UK heatwave due to climate change
Human-induced climate change made this year’s record-breaking UK summer temperatures about 30 times more likely than they would be naturally, according to a recent study by the United Kingdom’s national weather service.
Announcing their findings at global climate talks in Katowice, Poland, researchers said that the impact of global warming on the hot summer was significant.
“Climate change has made the heatwave we had this summer much more likely, about 30 times more likely than it would have been had we not changed our climate through our emissions of greenhouse gases,” said Professor Peter Stott, who carried out the analysis.
“If we look back over many centuries, we can see that the summer like 2018 was a very rare event before the Industrial Revolution when we started pumping out greenhouse gases into the atmosphere.”
The researchers said that in a world without warming the chances of having a heatwave are around 0.4 percent every year. Climate change has tipped the odds significantly to around 12 percent every year. The historical record, they argue, strengthens their case.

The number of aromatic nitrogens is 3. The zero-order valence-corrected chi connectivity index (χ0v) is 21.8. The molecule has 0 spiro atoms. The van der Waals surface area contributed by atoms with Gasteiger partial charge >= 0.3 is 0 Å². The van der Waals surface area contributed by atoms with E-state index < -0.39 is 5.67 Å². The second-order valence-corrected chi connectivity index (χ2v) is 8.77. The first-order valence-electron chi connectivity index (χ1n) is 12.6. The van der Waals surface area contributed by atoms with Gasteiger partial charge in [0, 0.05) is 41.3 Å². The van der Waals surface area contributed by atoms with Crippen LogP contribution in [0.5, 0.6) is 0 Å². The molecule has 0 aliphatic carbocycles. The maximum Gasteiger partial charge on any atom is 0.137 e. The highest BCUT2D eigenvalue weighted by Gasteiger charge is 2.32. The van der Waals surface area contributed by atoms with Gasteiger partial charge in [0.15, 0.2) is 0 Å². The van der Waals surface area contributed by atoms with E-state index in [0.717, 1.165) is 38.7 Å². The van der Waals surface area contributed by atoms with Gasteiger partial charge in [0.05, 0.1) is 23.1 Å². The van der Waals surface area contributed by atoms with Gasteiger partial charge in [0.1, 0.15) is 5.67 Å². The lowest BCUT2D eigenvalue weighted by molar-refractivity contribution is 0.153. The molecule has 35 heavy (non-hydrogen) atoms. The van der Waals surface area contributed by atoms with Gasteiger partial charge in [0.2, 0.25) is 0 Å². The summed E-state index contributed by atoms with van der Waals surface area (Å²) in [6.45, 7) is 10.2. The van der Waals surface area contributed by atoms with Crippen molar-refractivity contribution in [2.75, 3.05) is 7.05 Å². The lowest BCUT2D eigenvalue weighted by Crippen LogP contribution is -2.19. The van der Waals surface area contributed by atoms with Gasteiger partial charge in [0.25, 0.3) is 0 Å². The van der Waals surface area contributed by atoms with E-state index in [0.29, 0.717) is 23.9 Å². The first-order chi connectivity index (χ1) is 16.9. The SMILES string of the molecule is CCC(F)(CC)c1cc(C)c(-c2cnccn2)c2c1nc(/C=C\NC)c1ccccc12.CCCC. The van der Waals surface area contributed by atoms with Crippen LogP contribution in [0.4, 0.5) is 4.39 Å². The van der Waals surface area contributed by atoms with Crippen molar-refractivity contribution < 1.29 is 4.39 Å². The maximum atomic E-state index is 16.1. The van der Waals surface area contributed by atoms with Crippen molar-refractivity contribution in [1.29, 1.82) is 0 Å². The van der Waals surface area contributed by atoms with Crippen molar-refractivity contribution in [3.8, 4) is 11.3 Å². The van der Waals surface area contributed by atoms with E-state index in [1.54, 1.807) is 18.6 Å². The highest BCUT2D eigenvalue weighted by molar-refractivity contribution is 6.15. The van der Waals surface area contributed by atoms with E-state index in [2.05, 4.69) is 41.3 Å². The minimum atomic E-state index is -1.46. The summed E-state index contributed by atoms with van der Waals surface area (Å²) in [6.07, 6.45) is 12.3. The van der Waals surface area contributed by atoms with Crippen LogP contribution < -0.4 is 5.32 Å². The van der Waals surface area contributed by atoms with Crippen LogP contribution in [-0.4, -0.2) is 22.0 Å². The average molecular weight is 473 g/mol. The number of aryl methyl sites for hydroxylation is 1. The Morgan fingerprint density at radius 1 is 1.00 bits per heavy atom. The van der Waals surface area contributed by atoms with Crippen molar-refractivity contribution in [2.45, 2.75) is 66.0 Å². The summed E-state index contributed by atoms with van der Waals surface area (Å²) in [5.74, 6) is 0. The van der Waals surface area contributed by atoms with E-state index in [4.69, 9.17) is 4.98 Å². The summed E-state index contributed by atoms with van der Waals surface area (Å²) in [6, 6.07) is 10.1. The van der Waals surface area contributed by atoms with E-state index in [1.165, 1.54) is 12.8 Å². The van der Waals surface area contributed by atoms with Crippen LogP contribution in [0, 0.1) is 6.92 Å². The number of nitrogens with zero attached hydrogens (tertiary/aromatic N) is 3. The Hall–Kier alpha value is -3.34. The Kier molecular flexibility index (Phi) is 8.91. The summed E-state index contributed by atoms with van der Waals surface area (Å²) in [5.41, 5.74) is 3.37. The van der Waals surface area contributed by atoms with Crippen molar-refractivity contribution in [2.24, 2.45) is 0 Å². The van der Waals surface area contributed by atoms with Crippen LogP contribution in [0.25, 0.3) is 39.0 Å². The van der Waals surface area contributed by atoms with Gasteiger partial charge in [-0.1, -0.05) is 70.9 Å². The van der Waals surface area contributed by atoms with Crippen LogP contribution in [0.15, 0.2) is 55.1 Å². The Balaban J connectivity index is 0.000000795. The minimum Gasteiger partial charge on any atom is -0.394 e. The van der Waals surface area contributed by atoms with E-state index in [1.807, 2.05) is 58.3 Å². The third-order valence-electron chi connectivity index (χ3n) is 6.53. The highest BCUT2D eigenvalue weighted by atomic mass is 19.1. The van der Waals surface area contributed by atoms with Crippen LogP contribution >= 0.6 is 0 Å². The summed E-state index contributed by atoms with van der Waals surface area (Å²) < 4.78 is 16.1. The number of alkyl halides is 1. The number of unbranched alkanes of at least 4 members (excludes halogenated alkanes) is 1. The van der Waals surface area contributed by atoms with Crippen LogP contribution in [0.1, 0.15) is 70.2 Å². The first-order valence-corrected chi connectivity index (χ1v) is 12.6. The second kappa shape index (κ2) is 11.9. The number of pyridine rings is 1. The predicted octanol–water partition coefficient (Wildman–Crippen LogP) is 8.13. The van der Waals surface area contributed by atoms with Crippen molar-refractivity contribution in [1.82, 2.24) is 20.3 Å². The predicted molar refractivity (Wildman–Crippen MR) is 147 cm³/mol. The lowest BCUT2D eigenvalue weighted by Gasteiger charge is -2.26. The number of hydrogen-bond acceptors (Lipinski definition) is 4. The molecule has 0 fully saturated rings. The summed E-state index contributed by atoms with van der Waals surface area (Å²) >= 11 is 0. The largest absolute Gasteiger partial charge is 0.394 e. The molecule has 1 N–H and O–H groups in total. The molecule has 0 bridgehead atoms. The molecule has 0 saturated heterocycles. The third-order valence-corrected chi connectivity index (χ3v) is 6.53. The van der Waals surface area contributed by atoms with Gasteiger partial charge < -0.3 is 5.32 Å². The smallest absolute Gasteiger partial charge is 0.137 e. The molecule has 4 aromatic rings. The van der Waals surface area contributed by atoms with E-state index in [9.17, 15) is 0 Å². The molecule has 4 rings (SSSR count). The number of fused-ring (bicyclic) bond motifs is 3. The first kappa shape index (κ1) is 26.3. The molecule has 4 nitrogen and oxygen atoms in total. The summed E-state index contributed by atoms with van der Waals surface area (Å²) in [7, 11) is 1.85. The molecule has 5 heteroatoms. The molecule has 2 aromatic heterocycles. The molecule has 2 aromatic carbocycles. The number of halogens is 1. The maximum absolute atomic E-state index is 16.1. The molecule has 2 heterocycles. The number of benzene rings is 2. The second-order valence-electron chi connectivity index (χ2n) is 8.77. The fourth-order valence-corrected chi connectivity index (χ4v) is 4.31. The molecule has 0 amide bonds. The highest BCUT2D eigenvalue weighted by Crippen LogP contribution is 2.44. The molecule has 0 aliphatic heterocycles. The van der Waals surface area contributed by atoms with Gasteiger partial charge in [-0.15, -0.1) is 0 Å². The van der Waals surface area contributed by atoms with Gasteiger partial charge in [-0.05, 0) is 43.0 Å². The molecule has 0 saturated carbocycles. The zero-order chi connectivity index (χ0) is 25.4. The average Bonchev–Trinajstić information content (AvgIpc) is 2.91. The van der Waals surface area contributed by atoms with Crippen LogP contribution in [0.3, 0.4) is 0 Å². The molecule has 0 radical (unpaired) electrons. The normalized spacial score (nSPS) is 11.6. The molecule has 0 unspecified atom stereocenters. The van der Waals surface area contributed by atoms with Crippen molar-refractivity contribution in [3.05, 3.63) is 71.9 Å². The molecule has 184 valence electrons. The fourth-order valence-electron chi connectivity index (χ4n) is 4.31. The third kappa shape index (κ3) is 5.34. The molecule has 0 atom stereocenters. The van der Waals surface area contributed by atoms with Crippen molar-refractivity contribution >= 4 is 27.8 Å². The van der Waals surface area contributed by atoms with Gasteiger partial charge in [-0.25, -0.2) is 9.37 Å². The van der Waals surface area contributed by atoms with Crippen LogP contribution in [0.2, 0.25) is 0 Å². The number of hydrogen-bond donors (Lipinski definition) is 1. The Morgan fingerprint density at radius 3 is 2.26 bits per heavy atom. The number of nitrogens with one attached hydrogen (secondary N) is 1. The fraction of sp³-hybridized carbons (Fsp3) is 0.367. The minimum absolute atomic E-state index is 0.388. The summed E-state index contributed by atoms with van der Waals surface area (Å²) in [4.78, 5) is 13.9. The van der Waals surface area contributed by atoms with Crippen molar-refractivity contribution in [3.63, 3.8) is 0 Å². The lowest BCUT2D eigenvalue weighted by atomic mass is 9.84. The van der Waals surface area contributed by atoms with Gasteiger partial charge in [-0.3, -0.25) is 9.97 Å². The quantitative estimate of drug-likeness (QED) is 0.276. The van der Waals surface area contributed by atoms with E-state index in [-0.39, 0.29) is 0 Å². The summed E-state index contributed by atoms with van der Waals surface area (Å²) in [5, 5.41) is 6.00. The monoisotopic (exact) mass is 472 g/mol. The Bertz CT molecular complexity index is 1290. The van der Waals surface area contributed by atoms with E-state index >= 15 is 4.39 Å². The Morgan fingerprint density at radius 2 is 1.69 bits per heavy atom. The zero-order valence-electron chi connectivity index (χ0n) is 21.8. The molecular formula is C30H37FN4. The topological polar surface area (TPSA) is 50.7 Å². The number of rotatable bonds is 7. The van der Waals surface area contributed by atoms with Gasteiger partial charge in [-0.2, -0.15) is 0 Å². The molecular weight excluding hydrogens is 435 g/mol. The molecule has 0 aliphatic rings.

“We have observational information in England going right back to 1659, and if you look at the period before we really started to affect our climate there was only one summer in 1826 that was warmer than 2018. In that whole 200 years of data there was only one year as warm as this, so that really bears out what we are saying,” said Stott.
The blazing summer of 2018 was the joint warmest for the UK.
It tied with 1976, 2003 and 2006 as the warmest since records began in 1910.
The steep temperatures that sustained across most parts of the UK peaked on July 27 when 35.6 C was recorded at Felsham in Suffolk.
Now researchers have analyzed the observed data using climate models that can simulate the world with or without the impact of fossil fuel emissions.
Recent studies have underlined the scale of the impact that the burning of fossil fuels is having on the climate. Concentrations of carbon emissions reached a record high this year, according to a study by the World Meteorological Organization.